Note: This is a post I wrote in 2007. Feb. 3, 1907 Los Angeles About 1 a.m. on a dark corner at East Adams and South San Pedro, the hard, shabby life of William Ross ended when he said, “What … Continue reading

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Jan. 16, 1947: Eleanor Roosevelt’s Driver’s License Revoked!

Note: This is a post I wrote in 2006 for the 1947project. I never cease to be amazed at the placement of this story on Page 1 of The Times. While the major competing newspapers—the Examiner, Herald-Express and Daily News—are … Continue reading

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The Floods

Note: This is an encore post from 2007. Jan. 9-10, 1907 The worst storm in 23 years blew across Southern California with the force of a gale, dumping more than an inch of rain in Pasadena, killing an Orange County … Continue reading

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Jan. 3, 1947: Actress Helen Walker Hurt in Crash That Kills Soldier, Injures 2 Others

Yes, this is the Jan. 2, 1947, comics page, which pops up for Jan. 3, 1947. Note: This is a post that I wrote in 2006 for the 1947project. This is one of those days where there’s too much to … Continue reading

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Mary Mallory / Hollywood Heights: Hollywood’s ‘Five-Finger Plan’ Aids Traffic in the 1920s-30s

  A postcard of the Cahuenga Pass showing the cross erected in 1923 in memory of Christine Witherill Stevenson, one of the prime movers in establishing the Hollywood Bowl. Listed on EBay for $6.50. Throughout the history of Los Angeles, … Continue reading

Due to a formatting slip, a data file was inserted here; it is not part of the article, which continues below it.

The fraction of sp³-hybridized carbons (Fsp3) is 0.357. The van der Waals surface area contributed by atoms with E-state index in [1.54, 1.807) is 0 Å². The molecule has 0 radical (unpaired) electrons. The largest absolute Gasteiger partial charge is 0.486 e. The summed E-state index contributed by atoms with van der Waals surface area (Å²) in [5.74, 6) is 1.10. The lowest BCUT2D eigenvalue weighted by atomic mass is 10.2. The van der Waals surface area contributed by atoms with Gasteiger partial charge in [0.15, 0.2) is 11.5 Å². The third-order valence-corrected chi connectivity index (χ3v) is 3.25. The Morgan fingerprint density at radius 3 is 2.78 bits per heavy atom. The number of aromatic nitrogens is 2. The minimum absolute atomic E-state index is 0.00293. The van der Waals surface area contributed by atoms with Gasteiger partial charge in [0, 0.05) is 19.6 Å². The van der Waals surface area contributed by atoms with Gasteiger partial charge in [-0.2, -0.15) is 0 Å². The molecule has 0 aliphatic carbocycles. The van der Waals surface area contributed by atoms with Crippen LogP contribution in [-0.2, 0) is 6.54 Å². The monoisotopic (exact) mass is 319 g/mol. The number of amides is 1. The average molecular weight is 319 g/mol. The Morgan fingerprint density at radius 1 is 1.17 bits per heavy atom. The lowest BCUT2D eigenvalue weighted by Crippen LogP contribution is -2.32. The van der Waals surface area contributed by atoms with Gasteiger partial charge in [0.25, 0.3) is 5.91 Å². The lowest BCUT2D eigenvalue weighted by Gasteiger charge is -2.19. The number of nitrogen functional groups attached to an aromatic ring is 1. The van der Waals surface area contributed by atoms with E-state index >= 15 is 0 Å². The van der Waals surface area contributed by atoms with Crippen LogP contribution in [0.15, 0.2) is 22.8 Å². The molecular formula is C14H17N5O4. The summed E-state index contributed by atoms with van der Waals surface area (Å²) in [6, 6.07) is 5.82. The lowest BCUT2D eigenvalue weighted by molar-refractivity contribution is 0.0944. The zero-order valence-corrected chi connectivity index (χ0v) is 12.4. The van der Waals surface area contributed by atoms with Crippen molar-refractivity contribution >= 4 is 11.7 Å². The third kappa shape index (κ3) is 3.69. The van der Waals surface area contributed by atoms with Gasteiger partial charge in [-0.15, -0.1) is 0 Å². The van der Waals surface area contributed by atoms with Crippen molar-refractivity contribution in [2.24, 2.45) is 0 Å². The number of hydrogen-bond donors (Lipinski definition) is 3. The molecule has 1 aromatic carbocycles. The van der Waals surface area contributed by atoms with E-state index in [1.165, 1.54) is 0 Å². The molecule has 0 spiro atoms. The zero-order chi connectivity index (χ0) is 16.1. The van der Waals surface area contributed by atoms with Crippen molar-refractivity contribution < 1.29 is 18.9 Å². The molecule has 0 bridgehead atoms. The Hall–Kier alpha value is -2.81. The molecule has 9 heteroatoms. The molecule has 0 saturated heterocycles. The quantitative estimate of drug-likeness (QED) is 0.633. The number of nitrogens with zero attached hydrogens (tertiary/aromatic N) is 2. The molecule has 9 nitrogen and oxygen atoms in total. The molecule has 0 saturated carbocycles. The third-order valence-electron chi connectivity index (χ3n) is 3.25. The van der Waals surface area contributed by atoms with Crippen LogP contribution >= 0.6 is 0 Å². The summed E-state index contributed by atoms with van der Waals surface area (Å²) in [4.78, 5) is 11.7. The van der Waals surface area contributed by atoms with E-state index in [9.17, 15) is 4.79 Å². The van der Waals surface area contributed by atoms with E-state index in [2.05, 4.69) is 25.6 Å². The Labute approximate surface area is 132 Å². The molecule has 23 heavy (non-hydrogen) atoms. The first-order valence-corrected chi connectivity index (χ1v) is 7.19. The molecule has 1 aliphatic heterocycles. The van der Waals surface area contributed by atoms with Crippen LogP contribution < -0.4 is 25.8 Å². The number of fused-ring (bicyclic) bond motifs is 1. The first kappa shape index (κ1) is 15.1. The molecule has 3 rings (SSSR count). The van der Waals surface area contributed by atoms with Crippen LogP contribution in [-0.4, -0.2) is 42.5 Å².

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Mary Mallory / Hollywood Heights: Mulholland Skyline Drive – The World’s Most Wonderful Highway

A postcard showing Mulholland Drive is listed on EBay with bids starting at 99 cents. Spanning 21 miles from Hollywood to Calabasas, Mulholland Drive provides a dramatic dividing line between Los Angeles and the San Fernando Valley, providing both residents … Continue reading

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Rediscovering Los Angeles: Why Are L.A. Streets So Narrow?

Nov. 14, 1924: This is the second of two articles I have from the Los Angeles Examiner titled “Rediscovering Los Angeles.” Notice that even in 1924 people were complaining about traffic and congested streets. Reporter W.W. Kane notes:

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L.A.’s Transportation Past Found in Broadway Excavation

  This work site at Broadway and 2nd Street is fenced off, but a gate was left open Friday long enough for me to snap a picture. The ongoing excavation  for the Metro station has revealed railroad ties apparently set … Continue reading

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L.A. Daily Mirror Retro Shopping Guide

So far, most of the retro gift suggestions have been books. But what if your significant other isn’t much of a reader? Well, then, how about this 1964 Cadillac Eldorado Biarritz convertible owned by Charles Bronson? It’s listed at $34,500 … Continue reading

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Helpful Holiday Gift Suggestions From the L.A. Daily Mirror (Updated)

Fatty Arbuckle’s 1919 Pierce Arrow, via Hemmings Motor News. As the countdown to the holidays begins, the L.A. Daily Mirror will offer occasional gift suggestions. Here’s an item that is sure to surprise your favorite car buff or vintage film … Continue reading